Despite the severe damage that can be caused by these ectoparasites, few studies about their presence in sheep herds in Brazil are available in the literature. Thus, the present study aimed to a pilot test, describing occurrences of O. ovis parasitism in sheep on 12 farms located in the Umuarama micro region, State of Paraná, all of which were necropsied at Maringá State University between January 2007 and September 2013.

Materials and Methods

The first stage of this study was conducted in the Animal Pathology Department (Veterinary Medicine School of Maringá State University, UEM, Umuarama campus: 23° 45’ 51” S, 53° 19’ 6” O; 430 meters altitude), located in the Northwest region of Paraná State, nearly 615 km away from the State’s capital, Curitiba.

Between January 2007 and September 2013, 71 mixed breed sheep (wooled or not), originated on 12 rural properties from six different cities of the Umuarama micro region: Umuarama, Cruzeiro do Oeste, Tapejara, Mariluz, Douradina and Alto Piquiri, were analyzed.

All 71 animals selected for the present study were sent to Maringá State University in order to undergo necropsies for diagnosis of each animal’s causa mortis. At each animal’s moment of arrival an individual identification file was created, containing the following information: age, sex, breed, time of year (rain or dry season) of the necropsy. As a standard procedure during necropsies, heads from all animals were split with the aid of an electric saw and inspected for presence of O. ovis larvae (L1 to L3). Total larvae burdens collected from each parasitized animal were registered and subsequently preserved in 10% formaldehyde for posterior identification, following criteria described by Zumpt (1965) and Guimarães & Papavero (1999).

On a second stage of the research, between October and December 2013, the aforementioned properties (12 farms which provided necropied animals) were visited, where owners and employees were interviewed. These interviews aimed to obtain knowledge and understanding of parasite control practices applied since 2007, as well as sheep breeding systems, since characteristics of these aspects can influence on levels of O. ovis parasitism on herds.

Interviewed personnel were questioned about each farm’s characteristics (size and breeding system), knowledge about helminth epidemiology, Oestrus ovis, as well as practices adopted for controlling these parasites, such as moment of product administration, frequency of herd treatments, selected antiparasitic products, administration route, if complementary methods were associated to treatment (counts of eggs per gram of feces or FAMACHA), number of treated animals and criteria adopted for substitution of antiparasitic drugs.

Interviews were descriptive, without inquiry or census aspects. These were analyzed by means of a quantitative-descriptive analysis system, which verified simple occurrence of each answer, followed by a percentage calculation (ROSA & ARNOLDI, 2006).

In the present study, all procedures using animals complied with the Ethical Principles in Animal Research adopted by the College of Animal Experimentation (COBEA), and were approved by the Ethical Committee for Animal Welfare (protocol number 007A2/2012).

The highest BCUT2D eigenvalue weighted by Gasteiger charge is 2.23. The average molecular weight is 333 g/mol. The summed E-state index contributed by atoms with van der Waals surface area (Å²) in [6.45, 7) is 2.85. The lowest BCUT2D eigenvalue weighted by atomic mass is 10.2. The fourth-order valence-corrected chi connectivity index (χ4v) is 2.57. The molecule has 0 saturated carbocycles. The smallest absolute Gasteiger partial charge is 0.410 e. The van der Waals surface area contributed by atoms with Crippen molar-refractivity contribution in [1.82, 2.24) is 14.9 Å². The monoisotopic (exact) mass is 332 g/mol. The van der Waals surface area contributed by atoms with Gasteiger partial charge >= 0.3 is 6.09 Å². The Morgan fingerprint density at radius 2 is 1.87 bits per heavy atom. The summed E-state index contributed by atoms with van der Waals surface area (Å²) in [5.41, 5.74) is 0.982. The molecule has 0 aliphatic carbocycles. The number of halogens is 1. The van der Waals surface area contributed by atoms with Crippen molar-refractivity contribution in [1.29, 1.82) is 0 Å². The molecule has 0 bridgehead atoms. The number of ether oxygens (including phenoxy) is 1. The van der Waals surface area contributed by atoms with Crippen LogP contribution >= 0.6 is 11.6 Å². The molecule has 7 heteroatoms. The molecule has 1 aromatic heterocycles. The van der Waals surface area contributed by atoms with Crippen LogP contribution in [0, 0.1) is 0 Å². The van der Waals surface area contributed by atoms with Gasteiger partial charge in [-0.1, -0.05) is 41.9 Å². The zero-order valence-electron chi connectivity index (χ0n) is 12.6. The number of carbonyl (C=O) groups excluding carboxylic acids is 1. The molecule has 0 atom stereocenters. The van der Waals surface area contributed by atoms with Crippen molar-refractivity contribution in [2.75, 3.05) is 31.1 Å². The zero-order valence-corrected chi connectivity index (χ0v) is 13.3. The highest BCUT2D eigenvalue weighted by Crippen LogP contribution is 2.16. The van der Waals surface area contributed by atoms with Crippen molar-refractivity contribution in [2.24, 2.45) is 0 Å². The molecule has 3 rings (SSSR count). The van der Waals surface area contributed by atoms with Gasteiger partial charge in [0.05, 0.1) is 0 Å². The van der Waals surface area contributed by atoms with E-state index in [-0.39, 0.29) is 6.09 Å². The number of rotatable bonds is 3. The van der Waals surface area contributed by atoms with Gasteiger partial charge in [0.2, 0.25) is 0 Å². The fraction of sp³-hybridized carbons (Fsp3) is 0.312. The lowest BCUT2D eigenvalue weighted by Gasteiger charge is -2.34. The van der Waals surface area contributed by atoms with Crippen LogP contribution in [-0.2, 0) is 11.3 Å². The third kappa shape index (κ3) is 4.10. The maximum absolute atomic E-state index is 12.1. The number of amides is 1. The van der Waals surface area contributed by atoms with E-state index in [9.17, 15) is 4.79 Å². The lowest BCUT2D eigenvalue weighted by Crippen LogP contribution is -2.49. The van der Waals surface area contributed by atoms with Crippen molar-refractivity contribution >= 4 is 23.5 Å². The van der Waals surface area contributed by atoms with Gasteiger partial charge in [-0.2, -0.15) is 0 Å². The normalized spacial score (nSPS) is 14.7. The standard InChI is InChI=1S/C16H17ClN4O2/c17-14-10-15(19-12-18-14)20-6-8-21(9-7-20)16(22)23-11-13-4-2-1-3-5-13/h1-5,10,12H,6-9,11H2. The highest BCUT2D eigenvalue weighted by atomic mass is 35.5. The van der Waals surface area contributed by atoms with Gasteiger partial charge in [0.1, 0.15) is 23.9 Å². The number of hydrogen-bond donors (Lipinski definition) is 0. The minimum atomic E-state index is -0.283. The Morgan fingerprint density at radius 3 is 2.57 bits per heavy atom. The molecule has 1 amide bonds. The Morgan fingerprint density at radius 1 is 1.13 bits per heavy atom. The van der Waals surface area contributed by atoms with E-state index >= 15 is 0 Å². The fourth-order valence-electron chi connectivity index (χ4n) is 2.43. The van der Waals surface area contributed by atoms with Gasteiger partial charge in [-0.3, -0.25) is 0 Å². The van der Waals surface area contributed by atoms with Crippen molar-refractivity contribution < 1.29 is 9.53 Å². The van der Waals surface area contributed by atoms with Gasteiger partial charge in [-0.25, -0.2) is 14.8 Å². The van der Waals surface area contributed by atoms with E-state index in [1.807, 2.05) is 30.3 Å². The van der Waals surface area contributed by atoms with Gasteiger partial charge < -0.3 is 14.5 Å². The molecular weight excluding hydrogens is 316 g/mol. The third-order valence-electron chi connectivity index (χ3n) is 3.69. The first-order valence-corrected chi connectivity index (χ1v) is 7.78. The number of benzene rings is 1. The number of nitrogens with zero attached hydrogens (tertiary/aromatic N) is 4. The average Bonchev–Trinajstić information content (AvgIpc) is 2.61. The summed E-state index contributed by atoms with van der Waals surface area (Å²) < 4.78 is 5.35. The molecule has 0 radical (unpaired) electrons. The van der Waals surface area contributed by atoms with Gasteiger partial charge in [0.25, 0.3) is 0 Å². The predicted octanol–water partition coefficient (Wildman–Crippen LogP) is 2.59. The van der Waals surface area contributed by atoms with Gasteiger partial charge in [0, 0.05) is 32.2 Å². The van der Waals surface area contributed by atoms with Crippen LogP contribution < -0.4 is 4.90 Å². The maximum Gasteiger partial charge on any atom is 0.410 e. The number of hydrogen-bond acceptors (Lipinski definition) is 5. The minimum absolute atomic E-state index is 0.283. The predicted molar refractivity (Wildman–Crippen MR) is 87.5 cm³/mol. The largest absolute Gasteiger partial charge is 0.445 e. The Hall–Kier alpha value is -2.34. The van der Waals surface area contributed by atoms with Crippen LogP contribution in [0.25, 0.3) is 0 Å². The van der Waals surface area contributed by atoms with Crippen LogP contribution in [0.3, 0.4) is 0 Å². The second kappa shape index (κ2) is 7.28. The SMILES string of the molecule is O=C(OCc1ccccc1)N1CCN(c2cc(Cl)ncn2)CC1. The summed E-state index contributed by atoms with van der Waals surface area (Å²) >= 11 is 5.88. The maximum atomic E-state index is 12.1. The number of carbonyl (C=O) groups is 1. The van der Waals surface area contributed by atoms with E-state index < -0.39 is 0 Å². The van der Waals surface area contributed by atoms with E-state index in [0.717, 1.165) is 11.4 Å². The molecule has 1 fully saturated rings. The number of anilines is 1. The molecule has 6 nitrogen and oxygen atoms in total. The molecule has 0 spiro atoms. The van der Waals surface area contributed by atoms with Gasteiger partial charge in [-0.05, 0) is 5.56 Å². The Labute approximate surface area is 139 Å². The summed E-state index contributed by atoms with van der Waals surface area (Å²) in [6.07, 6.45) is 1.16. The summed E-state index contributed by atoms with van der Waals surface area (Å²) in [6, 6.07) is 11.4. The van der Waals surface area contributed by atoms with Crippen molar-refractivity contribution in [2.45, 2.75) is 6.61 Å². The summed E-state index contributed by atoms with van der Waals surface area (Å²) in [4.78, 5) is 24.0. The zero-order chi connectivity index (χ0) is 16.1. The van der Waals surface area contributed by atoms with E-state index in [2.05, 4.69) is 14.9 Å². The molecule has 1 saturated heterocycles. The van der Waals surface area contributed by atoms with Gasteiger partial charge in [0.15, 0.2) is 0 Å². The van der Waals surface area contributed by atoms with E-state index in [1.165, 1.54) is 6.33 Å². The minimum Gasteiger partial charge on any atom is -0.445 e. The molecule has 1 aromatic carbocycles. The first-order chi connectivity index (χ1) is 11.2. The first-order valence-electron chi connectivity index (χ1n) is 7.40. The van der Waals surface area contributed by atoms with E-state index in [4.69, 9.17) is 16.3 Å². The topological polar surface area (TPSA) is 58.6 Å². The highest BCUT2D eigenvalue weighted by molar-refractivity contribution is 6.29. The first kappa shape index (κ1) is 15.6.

Spearman’s correlation analysis with a 5% significance level was conducted, in order to verify existence of linear correlation between some variables: age, breed, season, number of observed larvae, macroscopic lesions in nasal cavities, diagnosed causa mortis, chemical parasite control, moment of administration and interval between administrations. Interpretation of Spearman’s coefficients ranges between –1 and 1, where 0.00 to 0.30 indicates low correlation, 0.31 to 0.69 means an average correlation, and above 0.70 signifies high correlation.


Between 2007 and September 2013, a total of 71 sheep were necropsied at the Pathology Department of Maringá State University, Umuarama campus. According to the owners, none of them presented any symptoms suggestive of O. ovis parasitism before dying, such as sneezing, head tilts, loud breathing, purulent nasal secretion or agglomeration of animals in the hottest periods of day, attempting to avoid adult flies. Therefore, there was no suspicion of sheep bot fly larvae infection in any of the animals that died and were later sent to be necropsied.

Among these 71 sheep, 12 (16.9%) were infected by larvae (L1 to L3) of O. ovis. A total of 27 larvae were recovered. One and eight were the number minimum and maximum of larvae recovered in one animal, respectively. The mean parasitism rate was 2.25 larvae per animal. These were located in the nasal cavities or frontal sinuses of the sheep. At the necropsies, purulent exudates were observed in the nasal cavities of three animals that presented three larvae each. Epistaxis and mucopurulent secretion were observed in one animal that had been parasitized by eight O. ovis larvae in the frontal sinuses. The other sheep that were infected by this ectoparasite did not present any noteworthy macroscopic changes during the necropsies (Table 1). Spearman’s correlation analysis showed that high correlations could only be made between the macroscopic lesions observed in the nasal cavities and the number of larvae detected (correlation of 0.81, p=0.0346), such that the animals with higher infection were those that presented macroscopic lesions. The correlation values obtained for the remaining variables were considered low (less than 0.12, p=0.6856).